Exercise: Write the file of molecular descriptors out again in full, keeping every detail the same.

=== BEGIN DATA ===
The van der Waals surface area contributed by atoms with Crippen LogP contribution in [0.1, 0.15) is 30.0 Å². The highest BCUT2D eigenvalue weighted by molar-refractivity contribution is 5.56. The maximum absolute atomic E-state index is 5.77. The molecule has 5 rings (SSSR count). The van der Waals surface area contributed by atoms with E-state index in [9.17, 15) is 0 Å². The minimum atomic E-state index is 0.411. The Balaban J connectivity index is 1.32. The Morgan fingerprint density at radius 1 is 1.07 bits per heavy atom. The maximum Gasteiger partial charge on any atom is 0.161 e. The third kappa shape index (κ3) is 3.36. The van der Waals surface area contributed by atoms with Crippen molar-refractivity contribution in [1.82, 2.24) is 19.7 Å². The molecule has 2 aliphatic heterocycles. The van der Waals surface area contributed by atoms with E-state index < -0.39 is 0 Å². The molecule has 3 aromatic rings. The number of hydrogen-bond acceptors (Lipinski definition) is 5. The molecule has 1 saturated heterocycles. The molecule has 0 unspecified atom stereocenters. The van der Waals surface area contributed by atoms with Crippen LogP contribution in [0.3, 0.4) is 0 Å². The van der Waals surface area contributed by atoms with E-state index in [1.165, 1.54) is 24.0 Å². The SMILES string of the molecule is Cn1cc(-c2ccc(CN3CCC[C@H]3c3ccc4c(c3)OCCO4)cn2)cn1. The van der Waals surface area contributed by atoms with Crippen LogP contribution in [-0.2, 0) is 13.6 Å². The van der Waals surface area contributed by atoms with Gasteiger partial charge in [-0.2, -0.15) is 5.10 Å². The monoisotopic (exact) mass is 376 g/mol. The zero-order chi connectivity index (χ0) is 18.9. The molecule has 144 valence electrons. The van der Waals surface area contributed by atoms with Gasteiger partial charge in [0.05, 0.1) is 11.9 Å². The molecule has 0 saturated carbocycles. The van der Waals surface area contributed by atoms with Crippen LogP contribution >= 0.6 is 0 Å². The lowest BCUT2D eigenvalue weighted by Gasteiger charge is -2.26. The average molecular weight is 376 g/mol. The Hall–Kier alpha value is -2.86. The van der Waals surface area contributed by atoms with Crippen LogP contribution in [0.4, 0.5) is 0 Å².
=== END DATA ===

The van der Waals surface area contributed by atoms with Crippen LogP contribution in [0.1, 0.15) is 30.0 Å². The highest BCUT2D eigenvalue weighted by molar-refractivity contribution is 5.56. The maximum absolute atomic E-state index is 5.77. The molecule has 5 rings (SSSR count). The van der Waals surface area contributed by atoms with E-state index in [9.17, 15) is 0 Å². The minimum atomic E-state index is 0.411. The Balaban J connectivity index is 1.32. The Morgan fingerprint density at radius 1 is 1.07 bits per heavy atom. The maximum Gasteiger partial charge on any atom is 0.161 e. The third kappa shape index (κ3) is 3.36. The van der Waals surface area contributed by atoms with Crippen molar-refractivity contribution in [1.82, 2.24) is 19.7 Å². The molecule has 2 aliphatic heterocycles. The van der Waals surface area contributed by atoms with E-state index < -0.39 is 0 Å². The molecule has 3 aromatic rings. The number of hydrogen-bond acceptors (Lipinski definition) is 5. The molecule has 1 saturated heterocycles. The molecule has 0 unspecified atom stereocenters. The van der Waals surface area contributed by atoms with Crippen LogP contribution in [0.3, 0.4) is 0 Å². The van der Waals surface area contributed by atoms with E-state index in [1.165, 1.54) is 24.0 Å². The SMILES string of the molecule is Cn1cc(-c2ccc(CN3CCC[C@H]3c3ccc4c(c3)OCCO4)cn2)cn1. The van der Waals surface area contributed by atoms with Crippen LogP contribution in [-0.2, 0) is 13.6 Å². The van der Waals surface area contributed by atoms with Gasteiger partial charge in [-0.2, -0.15) is 5.10 Å². The monoisotopic (exact) mass is 376 g/mol. The zero-order chi connectivity index (χ0) is 18.9. The molecule has 144 valence electrons. The van der Waals surface area contributed by atoms with Gasteiger partial charge in [0.05, 0.1) is 11.9 Å². The molecule has 0 saturated carbocycles. The van der Waals surface area contributed by atoms with Crippen LogP contribution >= 0.6 is 0 Å². The lowest BCUT2D eigenvalue weighted by Gasteiger charge is -2.26. The average molecular weight is 376 g/mol. The Hall–Kier alpha value is -2.86. The van der Waals surface area contributed by atoms with Crippen LogP contribution in [0.4, 0.5) is 0 Å².